Australian 2016 Federal Election: No party willing to step up to the mark for men & boys

The Australian federal election was held on 2 July 2016, and was ultimately (narrowly) won by the Liberal Party/National Party Coalition.

This post concerns those gender-related policy positions adopted by the three main players during the campaign: the Australian Labor Party (ALP), the Liberal Party/National Party Coalition (LNP), and The Greens.

In another blog post I provide details regarding the relevant positions adopted by some of the minor parties.

Gender issues did not feature amongst the key issues debated during the election campaign. The one specific gender-related issue which was aired was domestic violence. With that in mind, let’s look at what the major parties had to say on that topic:

The Domestic Violence statement provided in the ALP web site can be found here. The number of times the terms ‘men’ or ‘male’ (e.g. male victims) feature in this document = 0

The Domestic Violence statement within the Liberal Party web site is accessible here. The number of times the terms ‘men’ or ‘male’ (e.g. male victims) feature in this document = 1. That sole mention refers to the contentious ‘Mensline’ counselling service – read more about Mensline here.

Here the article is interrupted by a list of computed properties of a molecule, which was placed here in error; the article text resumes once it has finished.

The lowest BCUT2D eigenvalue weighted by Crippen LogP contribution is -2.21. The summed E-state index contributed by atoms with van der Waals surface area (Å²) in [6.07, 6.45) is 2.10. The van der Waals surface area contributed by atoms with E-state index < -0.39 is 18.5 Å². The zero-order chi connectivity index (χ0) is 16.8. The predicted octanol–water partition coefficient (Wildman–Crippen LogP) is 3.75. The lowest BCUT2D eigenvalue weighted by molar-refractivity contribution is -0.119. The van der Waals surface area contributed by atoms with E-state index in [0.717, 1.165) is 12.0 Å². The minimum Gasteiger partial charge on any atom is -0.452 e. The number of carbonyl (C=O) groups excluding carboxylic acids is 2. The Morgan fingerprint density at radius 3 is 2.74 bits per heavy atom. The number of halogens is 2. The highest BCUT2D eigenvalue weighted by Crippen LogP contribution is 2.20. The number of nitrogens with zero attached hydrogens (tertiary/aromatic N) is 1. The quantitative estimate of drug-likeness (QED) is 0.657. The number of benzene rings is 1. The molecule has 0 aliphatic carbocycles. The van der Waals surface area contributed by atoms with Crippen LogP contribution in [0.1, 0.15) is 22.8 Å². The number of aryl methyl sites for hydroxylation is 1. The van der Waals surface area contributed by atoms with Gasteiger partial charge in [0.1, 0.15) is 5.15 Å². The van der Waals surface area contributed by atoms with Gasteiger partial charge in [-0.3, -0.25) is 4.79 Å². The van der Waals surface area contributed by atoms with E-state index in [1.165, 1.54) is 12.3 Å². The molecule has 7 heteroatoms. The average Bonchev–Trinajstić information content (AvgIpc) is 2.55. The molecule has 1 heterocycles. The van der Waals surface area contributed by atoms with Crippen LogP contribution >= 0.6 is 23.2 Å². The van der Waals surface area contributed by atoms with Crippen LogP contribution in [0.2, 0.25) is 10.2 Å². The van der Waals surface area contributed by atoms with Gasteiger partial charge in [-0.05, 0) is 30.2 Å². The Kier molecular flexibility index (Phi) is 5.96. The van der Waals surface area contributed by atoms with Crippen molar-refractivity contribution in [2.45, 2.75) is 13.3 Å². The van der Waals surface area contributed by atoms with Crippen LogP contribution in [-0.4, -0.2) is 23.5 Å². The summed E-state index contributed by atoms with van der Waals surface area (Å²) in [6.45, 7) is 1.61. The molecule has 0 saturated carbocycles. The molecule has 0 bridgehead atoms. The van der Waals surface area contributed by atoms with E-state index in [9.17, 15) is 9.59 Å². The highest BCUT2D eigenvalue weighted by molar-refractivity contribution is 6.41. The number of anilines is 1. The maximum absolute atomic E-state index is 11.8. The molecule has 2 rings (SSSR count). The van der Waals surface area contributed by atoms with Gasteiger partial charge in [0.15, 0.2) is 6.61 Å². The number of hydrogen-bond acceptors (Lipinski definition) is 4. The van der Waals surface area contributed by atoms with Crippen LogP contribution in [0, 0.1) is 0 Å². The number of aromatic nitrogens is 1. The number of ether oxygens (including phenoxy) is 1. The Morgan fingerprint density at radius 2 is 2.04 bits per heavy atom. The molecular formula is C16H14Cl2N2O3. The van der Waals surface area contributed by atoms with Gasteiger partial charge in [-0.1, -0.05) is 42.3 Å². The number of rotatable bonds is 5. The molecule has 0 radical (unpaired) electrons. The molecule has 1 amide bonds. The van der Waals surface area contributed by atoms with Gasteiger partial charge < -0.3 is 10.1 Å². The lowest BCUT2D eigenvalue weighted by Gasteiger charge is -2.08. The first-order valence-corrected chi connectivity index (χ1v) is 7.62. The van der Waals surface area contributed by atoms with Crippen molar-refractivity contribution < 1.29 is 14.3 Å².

The Domestic Violence statement in the National Party web site is here. The number of times the terms ‘men’ or ‘male’ (e.g. male victims) feature in this document = 0

The Greens Domestic Violence Policy is here. The number of times the terms ‘men’ or ‘male’ (e.g. male victims) feature in this document = 0. By way of contrast, the word ‘women’ features 31 times.

None of the major parties have shown any interest in addressing issues that detrimentally affect men and boys. None of them have issued significant statements in support of male victims of domestic violence, nor have they made reference to female perpetration of violence.

The major parties are essentially all in lockstep with the feminist movement, the only area of divergence being the amount of money that each is willing to relegate to/waste on feminist causes.

Amongst the major parties, the Greens offer the most ardently pro-feminist perspective, with the ALP running a close second. It was the Greens, for example, who were the driving force behind the current federal Inquiry into Domestic Violence and Gender Inequality.

The federal budget released by the Government in May 2016 represented the first salvo in the election campaign:

“In this Budget the Government has allocated $100.0 million over three years for Domestic and Family Violence: New Initiatives To Break the Cycle of Violence. This builds on the $101.2 million provided for a Women’s Safety Package announced by the Government in September 2015 (detailed in the Mid-Year Economic and Fiscal Year Outlook 2015–16). This measure will draw on the recommendations of the Third Action Plan (part of the National Plan to Reduce Violence against Women and their Children 2010–22), due for release in mid-2016. [Footnote]” (Source)

Further details of what were proposed and some related background information are provided at:

Domestic and family violence budget review 2016-17
The number of times the terms ‘men’ or ‘male’ (e.g. male victims) feature in this document = 0. Again, by way of contrast, the word ‘women’ features 28 times.

Budget Paper No. 2. Part 2 Expense measures. Social Services (See Domestic and Family Violence — new initiatives to break the cycle of violence)